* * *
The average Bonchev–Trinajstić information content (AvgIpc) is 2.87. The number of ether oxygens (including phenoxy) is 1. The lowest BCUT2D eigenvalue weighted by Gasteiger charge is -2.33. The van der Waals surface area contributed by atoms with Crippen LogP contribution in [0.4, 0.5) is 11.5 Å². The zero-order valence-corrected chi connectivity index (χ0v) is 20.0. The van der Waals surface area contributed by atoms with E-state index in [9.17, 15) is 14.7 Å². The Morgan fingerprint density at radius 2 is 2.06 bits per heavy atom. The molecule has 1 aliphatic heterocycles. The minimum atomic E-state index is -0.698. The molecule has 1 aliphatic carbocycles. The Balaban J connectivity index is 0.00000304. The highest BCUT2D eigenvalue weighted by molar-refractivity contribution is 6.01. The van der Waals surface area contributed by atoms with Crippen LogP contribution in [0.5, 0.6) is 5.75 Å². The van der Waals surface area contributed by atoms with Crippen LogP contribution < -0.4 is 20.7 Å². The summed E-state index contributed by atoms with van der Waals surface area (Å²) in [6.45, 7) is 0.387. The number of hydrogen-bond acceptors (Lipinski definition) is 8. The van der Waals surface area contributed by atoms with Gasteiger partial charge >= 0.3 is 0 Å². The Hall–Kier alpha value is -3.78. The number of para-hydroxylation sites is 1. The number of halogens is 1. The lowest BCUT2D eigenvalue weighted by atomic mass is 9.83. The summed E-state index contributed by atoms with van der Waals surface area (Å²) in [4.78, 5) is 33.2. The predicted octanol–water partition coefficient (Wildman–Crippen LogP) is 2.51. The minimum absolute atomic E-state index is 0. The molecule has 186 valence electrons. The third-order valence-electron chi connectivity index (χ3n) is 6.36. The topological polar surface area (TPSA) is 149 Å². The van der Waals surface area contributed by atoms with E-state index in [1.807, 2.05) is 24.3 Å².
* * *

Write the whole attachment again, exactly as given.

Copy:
The average Bonchev–Trinajstić information content (AvgIpc) is 2.87. The number of ether oxygens (including phenoxy) is 1. The lowest BCUT2D eigenvalue weighted by Gasteiger charge is -2.33. The van der Waals surface area contributed by atoms with Crippen LogP contribution in [0.4, 0.5) is 11.5 Å². The zero-order valence-corrected chi connectivity index (χ0v) is 20.0. The van der Waals surface area contributed by atoms with E-state index in [9.17, 15) is 14.7 Å². The Morgan fingerprint density at radius 2 is 2.06 bits per heavy atom. The molecule has 1 aliphatic heterocycles. The minimum atomic E-state index is -0.698. The molecule has 1 aliphatic carbocycles. The Balaban J connectivity index is 0.00000304. The highest BCUT2D eigenvalue weighted by molar-refractivity contribution is 6.01. The van der Waals surface area contributed by atoms with Crippen LogP contribution in [0.5, 0.6) is 5.75 Å². The van der Waals surface area contributed by atoms with Crippen LogP contribution < -0.4 is 20.7 Å². The summed E-state index contributed by atoms with van der Waals surface area (Å²) in [6.45, 7) is 0.387. The number of hydrogen-bond acceptors (Lipinski definition) is 8. The van der Waals surface area contributed by atoms with Gasteiger partial charge >= 0.3 is 0 Å². The Hall–Kier alpha value is -3.78. The number of para-hydroxylation sites is 1. The number of halogens is 1. The lowest BCUT2D eigenvalue weighted by atomic mass is 9.83. The summed E-state index contributed by atoms with van der Waals surface area (Å²) in [4.78, 5) is 33.2. The predicted octanol–water partition coefficient (Wildman–Crippen LogP) is 2.51. The minimum absolute atomic E-state index is 0. The molecule has 186 valence electrons. The third-order valence-electron chi connectivity index (χ3n) is 6.36. The topological polar surface area (TPSA) is 149 Å². The van der Waals surface area contributed by atoms with E-state index in [1.807, 2.05) is 24.3 Å².